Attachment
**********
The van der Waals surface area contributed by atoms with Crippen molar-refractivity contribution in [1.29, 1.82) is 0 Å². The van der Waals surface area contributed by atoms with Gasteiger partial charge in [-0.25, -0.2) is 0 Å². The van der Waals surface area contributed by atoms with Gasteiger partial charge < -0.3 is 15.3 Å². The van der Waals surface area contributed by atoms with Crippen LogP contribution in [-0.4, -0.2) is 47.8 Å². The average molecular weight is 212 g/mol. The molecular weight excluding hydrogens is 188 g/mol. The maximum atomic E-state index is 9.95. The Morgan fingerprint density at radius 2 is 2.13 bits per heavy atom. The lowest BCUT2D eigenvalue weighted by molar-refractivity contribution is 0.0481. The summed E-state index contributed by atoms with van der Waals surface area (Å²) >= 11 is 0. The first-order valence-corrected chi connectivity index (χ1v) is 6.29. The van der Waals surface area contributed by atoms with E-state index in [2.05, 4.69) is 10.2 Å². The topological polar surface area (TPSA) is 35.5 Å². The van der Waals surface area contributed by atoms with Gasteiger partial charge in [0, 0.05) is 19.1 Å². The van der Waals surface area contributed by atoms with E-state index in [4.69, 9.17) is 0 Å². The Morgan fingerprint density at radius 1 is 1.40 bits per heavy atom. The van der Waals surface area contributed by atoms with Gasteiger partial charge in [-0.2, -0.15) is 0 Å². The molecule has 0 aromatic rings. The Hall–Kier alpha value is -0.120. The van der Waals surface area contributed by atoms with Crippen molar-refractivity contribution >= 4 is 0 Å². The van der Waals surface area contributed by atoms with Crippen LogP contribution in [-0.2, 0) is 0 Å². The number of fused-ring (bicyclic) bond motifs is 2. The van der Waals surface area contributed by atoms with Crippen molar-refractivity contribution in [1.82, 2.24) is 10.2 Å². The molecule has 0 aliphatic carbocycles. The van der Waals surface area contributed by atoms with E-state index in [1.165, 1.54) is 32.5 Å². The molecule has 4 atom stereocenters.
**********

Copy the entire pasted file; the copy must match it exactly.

The van der Waals surface area contributed by atoms with Crippen molar-refractivity contribution in [1.29, 1.82) is 0 Å². The van der Waals surface area contributed by atoms with Gasteiger partial charge in [-0.25, -0.2) is 0 Å². The van der Waals surface area contributed by atoms with Gasteiger partial charge < -0.3 is 15.3 Å². The van der Waals surface area contributed by atoms with Crippen LogP contribution in [-0.4, -0.2) is 47.8 Å². The average molecular weight is 212 g/mol. The molecular weight excluding hydrogens is 188 g/mol. The maximum atomic E-state index is 9.95. The Morgan fingerprint density at radius 2 is 2.13 bits per heavy atom. The lowest BCUT2D eigenvalue weighted by molar-refractivity contribution is 0.0481. The summed E-state index contributed by atoms with van der Waals surface area (Å²) >= 11 is 0. The first-order valence-corrected chi connectivity index (χ1v) is 6.29. The van der Waals surface area contributed by atoms with E-state index in [2.05, 4.69) is 10.2 Å². The topological polar surface area (TPSA) is 35.5 Å². The van der Waals surface area contributed by atoms with Gasteiger partial charge in [0, 0.05) is 19.1 Å². The van der Waals surface area contributed by atoms with E-state index in [4.69, 9.17) is 0 Å². The Morgan fingerprint density at radius 1 is 1.40 bits per heavy atom. The van der Waals surface area contributed by atoms with Gasteiger partial charge in [-0.2, -0.15) is 0 Å². The molecule has 0 aromatic rings. The Hall–Kier alpha value is -0.120. The van der Waals surface area contributed by atoms with Crippen molar-refractivity contribution >= 4 is 0 Å². The van der Waals surface area contributed by atoms with Crippen LogP contribution in [-0.2, 0) is 0 Å². The number of fused-ring (bicyclic) bond motifs is 2. The van der Waals surface area contributed by atoms with Crippen molar-refractivity contribution in [1.82, 2.24) is 10.2 Å². The molecule has 0 aliphatic carbocycles. The van der Waals surface area contributed by atoms with E-state index in [1.165, 1.54) is 32.5 Å². The molecule has 4 atom stereocenters.